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Eurosurveillance, Volume 7, Issue 34, 21 August 2003
Articles

Citation style for this article: Transmissible Spongiform Encephalopathies in sheep and goats – answers from the European Commission. Euro Surveill. 2003;7(34):pii=2280. Available online: http://www.eurosurveillance.org/ViewArticle.aspx?ArticleId=2280

Transmissible Spongiform Encephalopathies in sheep and goats - answers from the European Commission

Editorial team (eurowkly@hpa.org.uk), Eurosurveillance editorial office

The European Commission has issued a series of answers to a selection of questions on Transmissible Spongiform Encephalopathies (TSE), the family of illnesses that includes Creutzfeldt Jakob Disease (CJD) in humans, Bovine Spongiform Encephalopathy (BSE) in cattle, and scrapie in sheep and goats (http://europa.eu.int/rapid/start/cgi/guesten.ksh?p_action.gettxt=gt&doc=MEMO/03/157|0|RAPID&lg=EN&display). The document states that scrapie is not considered to be transmissible to humans or to pose a risk to man on the basis of the available data. European Union (EU) legislation to prevent the spread and transmission of BSE, however, does apply also to sheep and goats as a precautionary measure (for example, removal of specific risk material like brain and spinal cord since 2000, ban of feeding mammalian meat and bone meal (MBM) to ruminants since 1994).

The principal transmission route of BSE is thought to be MBM derived from material from infected animals. BSE has never been found in sheep living in fields. During the 1980s and early 1990s sheep in the United Kingdom and elsewhere were partially fed with feedstuffs containing the same type of contaminated MBM that was responsible for causing the spread of BSE in cattle. This has caused scientists to question whether BSE might also have infected the population of small ruminants. The feeding of MBM to ruminants has been forbidden in the EU since 1994 (1) and a total ban on feeding MBM to farmed animals has been in place since January 2001 (2).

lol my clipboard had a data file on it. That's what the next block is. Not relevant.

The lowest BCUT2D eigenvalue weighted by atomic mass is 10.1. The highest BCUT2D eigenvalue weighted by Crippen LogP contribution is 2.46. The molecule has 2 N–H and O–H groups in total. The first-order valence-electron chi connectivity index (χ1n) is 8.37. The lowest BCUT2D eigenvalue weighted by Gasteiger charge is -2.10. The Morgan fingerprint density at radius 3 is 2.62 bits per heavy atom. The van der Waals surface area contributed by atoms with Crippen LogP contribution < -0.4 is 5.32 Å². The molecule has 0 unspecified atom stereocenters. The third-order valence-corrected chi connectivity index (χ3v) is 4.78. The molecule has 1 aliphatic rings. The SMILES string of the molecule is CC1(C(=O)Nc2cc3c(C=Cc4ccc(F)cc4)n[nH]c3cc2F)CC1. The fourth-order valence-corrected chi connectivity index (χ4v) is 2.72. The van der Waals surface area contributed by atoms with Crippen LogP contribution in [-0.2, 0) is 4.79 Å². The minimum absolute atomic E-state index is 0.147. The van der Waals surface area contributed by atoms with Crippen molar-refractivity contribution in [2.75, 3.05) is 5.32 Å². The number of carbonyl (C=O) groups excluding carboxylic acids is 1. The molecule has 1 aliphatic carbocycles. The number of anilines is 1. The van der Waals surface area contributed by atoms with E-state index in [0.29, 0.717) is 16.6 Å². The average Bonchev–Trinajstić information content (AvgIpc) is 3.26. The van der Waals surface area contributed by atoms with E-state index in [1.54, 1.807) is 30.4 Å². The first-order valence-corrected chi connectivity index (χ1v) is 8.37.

It has also been known for some time that a BSE-like disease can be experimentally transmitted to sheep by feeding them material derived from the brains of BSE-affected cows. This artificially produced disease in research trials cannot be distinguished from scrapie by examination of clinical symptoms or by rapid tests on the brains. It can only be distinguished with certainty from scrapie by the use of a mouse bioassay, a testing technique that may take up to two years to complete. The limited number of mouse bioassays that have been done on natural scrapie cases so far have failed to yield a BSE-like strain, and to date there is no evidence of the existence of BSE in the sheep and goat population under natural conditions. New evidence is constantly being reviewed by the EU scientific committees.

The most recent opinions of the Scientific Steering Committee (SSC) on BSE in small ruminants were adopted in April 2002 (http://europa.eu.int/comm/food/fs/sc/ssc/out257_en.pdf and http://europa.eu.int/comm/food/fs/sc/ssc/out256_en.pdf), updating previous opinions of October 2001 (http://europa.eu.int/comm/food/fs/sc/ssc/out234_en.pdf), February 2001 (http://europa.eu.int/comm/food/fs/sc/ssc/out170_en.pdf), and September 1998 (http://europa.eu.int/comm/food/fs/sc/ssc/out24_en.html).

The opinion reaffirms the SSC's view that there is no evidence that BSE is present in small ruminants under field conditions. It issues a range of recommendations in terms of specified risk material, use of rapid tests, individual identification, breeding for resistance, flock certification, and culling measures. It also describes how a combination of approaches might be used to protect public health in the event of BSE being confirmed in small ruminants under field conditions.

More information on TSE and BSE is available from the Food Safety section of the European Commission website (http://europa.eu.int/comm/food/fs/bse/index_en.html).

References:
  1. Commission decision of 29 January 1999 amending for the second time Decision 94/381/EC concerning certain protection measures with regard to bovine spongiform encephalopathy and the feeding of mammalian derived protein (notified under document number C(1999) 198) (Text with EEA relevance) (1999/129/EC). Official Journal of the European Communities 1999; L 41/14: 16. 2. 1999. (http://europa.eu.int/eur-lex/pri/en/oj/dat/1999/l_041/l_04119990216en00140015.pdf)
  2. Commission decision of 27 December 2000 prohibiting the use of certain animal by-products in animal feed (notified under document number C(2000) 4143) (Text with EEA relevance) (2001/25/EC). Official Journal of the European Communities 2001; L 6/16: 11.1.2001. (http://europa.eu.int/comm/food/fs/bse/bse22_en.pdf)

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